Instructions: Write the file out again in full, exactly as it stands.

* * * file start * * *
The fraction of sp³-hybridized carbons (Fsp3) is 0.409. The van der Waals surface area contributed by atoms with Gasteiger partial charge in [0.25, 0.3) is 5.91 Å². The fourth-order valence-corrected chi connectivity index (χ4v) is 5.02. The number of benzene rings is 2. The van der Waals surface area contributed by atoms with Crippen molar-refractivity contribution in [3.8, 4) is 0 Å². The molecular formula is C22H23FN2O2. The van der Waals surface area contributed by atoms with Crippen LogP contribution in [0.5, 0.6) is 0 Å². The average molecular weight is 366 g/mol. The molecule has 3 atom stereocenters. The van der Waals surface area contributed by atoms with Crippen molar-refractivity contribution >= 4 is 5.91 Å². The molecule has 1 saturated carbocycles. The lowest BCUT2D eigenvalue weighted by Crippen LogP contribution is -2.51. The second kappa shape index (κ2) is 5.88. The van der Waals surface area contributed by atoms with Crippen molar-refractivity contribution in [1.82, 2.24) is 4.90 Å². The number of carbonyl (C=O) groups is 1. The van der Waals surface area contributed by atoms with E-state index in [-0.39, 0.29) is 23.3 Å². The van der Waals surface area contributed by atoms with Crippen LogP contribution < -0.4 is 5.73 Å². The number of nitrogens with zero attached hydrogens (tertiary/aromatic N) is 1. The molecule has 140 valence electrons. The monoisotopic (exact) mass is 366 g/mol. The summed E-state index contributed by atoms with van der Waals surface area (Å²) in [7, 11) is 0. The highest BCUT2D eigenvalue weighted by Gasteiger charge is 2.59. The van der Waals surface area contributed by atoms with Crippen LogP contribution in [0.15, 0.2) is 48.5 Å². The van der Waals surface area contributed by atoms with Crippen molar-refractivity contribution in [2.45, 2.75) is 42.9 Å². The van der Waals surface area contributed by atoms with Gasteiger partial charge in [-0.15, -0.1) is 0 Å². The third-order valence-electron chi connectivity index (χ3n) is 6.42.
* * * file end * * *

The fraction of sp³-hybridized carbons (Fsp3) is 0.409. The van der Waals surface area contributed by atoms with Gasteiger partial charge in [0.25, 0.3) is 5.91 Å². The fourth-order valence-corrected chi connectivity index (χ4v) is 5.02. The number of benzene rings is 2. The van der Waals surface area contributed by atoms with Crippen molar-refractivity contribution in [3.8, 4) is 0 Å². The molecular formula is C22H23FN2O2. The van der Waals surface area contributed by atoms with Crippen LogP contribution in [0.5, 0.6) is 0 Å². The average molecular weight is 366 g/mol. The molecule has 3 atom stereocenters. The van der Waals surface area contributed by atoms with Crippen molar-refractivity contribution >= 4 is 5.91 Å². The molecule has 1 saturated carbocycles. The lowest BCUT2D eigenvalue weighted by Crippen LogP contribution is -2.51. The second kappa shape index (κ2) is 5.88. The van der Waals surface area contributed by atoms with Crippen molar-refractivity contribution in [1.82, 2.24) is 4.90 Å². The number of carbonyl (C=O) groups is 1. The van der Waals surface area contributed by atoms with E-state index in [-0.39, 0.29) is 23.3 Å². The van der Waals surface area contributed by atoms with Crippen LogP contribution < -0.4 is 5.73 Å². The number of nitrogens with zero attached hydrogens (tertiary/aromatic N) is 1. The molecule has 140 valence electrons. The monoisotopic (exact) mass is 366 g/mol. The summed E-state index contributed by atoms with van der Waals surface area (Å²) in [7, 11) is 0. The highest BCUT2D eigenvalue weighted by Gasteiger charge is 2.59. The van der Waals surface area contributed by atoms with Crippen LogP contribution in [0.15, 0.2) is 48.5 Å². The van der Waals surface area contributed by atoms with Crippen molar-refractivity contribution in [2.45, 2.75) is 42.9 Å². The van der Waals surface area contributed by atoms with Gasteiger partial charge in [-0.15, -0.1) is 0 Å². The third-order valence-electron chi connectivity index (χ3n) is 6.42.